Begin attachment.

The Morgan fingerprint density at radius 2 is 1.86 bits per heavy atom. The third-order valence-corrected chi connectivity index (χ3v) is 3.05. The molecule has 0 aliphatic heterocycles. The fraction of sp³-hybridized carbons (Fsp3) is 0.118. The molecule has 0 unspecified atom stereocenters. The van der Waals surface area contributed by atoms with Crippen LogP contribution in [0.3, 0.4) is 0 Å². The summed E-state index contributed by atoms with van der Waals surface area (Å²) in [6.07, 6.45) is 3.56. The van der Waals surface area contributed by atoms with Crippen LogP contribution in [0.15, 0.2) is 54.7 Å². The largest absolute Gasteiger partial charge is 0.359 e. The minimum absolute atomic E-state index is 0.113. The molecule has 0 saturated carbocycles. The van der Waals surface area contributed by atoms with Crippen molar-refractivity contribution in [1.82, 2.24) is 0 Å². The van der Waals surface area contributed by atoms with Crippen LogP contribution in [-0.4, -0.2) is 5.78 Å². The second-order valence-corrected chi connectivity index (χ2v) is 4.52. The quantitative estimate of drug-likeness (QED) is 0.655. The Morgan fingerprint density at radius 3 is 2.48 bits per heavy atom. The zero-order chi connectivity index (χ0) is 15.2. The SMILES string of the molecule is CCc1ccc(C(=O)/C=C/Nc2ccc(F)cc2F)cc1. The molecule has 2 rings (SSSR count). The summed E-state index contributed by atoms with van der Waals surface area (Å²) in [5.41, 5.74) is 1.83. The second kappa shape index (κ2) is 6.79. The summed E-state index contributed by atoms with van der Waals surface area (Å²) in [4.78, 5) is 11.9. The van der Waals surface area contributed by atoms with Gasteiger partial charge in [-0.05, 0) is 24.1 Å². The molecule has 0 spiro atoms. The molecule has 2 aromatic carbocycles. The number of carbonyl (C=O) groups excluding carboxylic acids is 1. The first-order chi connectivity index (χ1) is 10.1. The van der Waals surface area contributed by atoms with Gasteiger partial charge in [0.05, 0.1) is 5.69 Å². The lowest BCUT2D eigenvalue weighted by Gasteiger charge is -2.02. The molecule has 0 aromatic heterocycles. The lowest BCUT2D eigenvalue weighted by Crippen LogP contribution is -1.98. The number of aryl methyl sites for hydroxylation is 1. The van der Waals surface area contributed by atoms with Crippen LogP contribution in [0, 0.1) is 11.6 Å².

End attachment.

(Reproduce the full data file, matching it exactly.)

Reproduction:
The Morgan fingerprint density at radius 2 is 1.86 bits per heavy atom. The third-order valence-corrected chi connectivity index (χ3v) is 3.05. The molecule has 0 aliphatic heterocycles. The fraction of sp³-hybridized carbons (Fsp3) is 0.118. The molecule has 0 unspecified atom stereocenters. The van der Waals surface area contributed by atoms with Crippen LogP contribution in [0.3, 0.4) is 0 Å². The summed E-state index contributed by atoms with van der Waals surface area (Å²) in [6.07, 6.45) is 3.56. The van der Waals surface area contributed by atoms with Crippen LogP contribution in [0.15, 0.2) is 54.7 Å². The largest absolute Gasteiger partial charge is 0.359 e. The minimum absolute atomic E-state index is 0.113. The molecule has 0 saturated carbocycles. The van der Waals surface area contributed by atoms with Crippen molar-refractivity contribution in [1.82, 2.24) is 0 Å². The van der Waals surface area contributed by atoms with Crippen LogP contribution in [-0.4, -0.2) is 5.78 Å². The second-order valence-corrected chi connectivity index (χ2v) is 4.52. The quantitative estimate of drug-likeness (QED) is 0.655. The Morgan fingerprint density at radius 3 is 2.48 bits per heavy atom. The zero-order chi connectivity index (χ0) is 15.2. The SMILES string of the molecule is CCc1ccc(C(=O)/C=C/Nc2ccc(F)cc2F)cc1. The molecule has 2 rings (SSSR count). The summed E-state index contributed by atoms with van der Waals surface area (Å²) in [5.41, 5.74) is 1.83. The second kappa shape index (κ2) is 6.79. The summed E-state index contributed by atoms with van der Waals surface area (Å²) in [4.78, 5) is 11.9. The van der Waals surface area contributed by atoms with Gasteiger partial charge in [-0.05, 0) is 24.1 Å². The molecule has 0 spiro atoms. The molecule has 2 aromatic carbocycles. The number of carbonyl (C=O) groups excluding carboxylic acids is 1. The first-order chi connectivity index (χ1) is 10.1. The van der Waals surface area contributed by atoms with Gasteiger partial charge in [0.05, 0.1) is 5.69 Å². The lowest BCUT2D eigenvalue weighted by Gasteiger charge is -2.02. The molecule has 0 aromatic heterocycles. The lowest BCUT2D eigenvalue weighted by Crippen LogP contribution is -1.98. The number of aryl methyl sites for hydroxylation is 1. The van der Waals surface area contributed by atoms with Crippen LogP contribution in [0, 0.1) is 11.6 Å².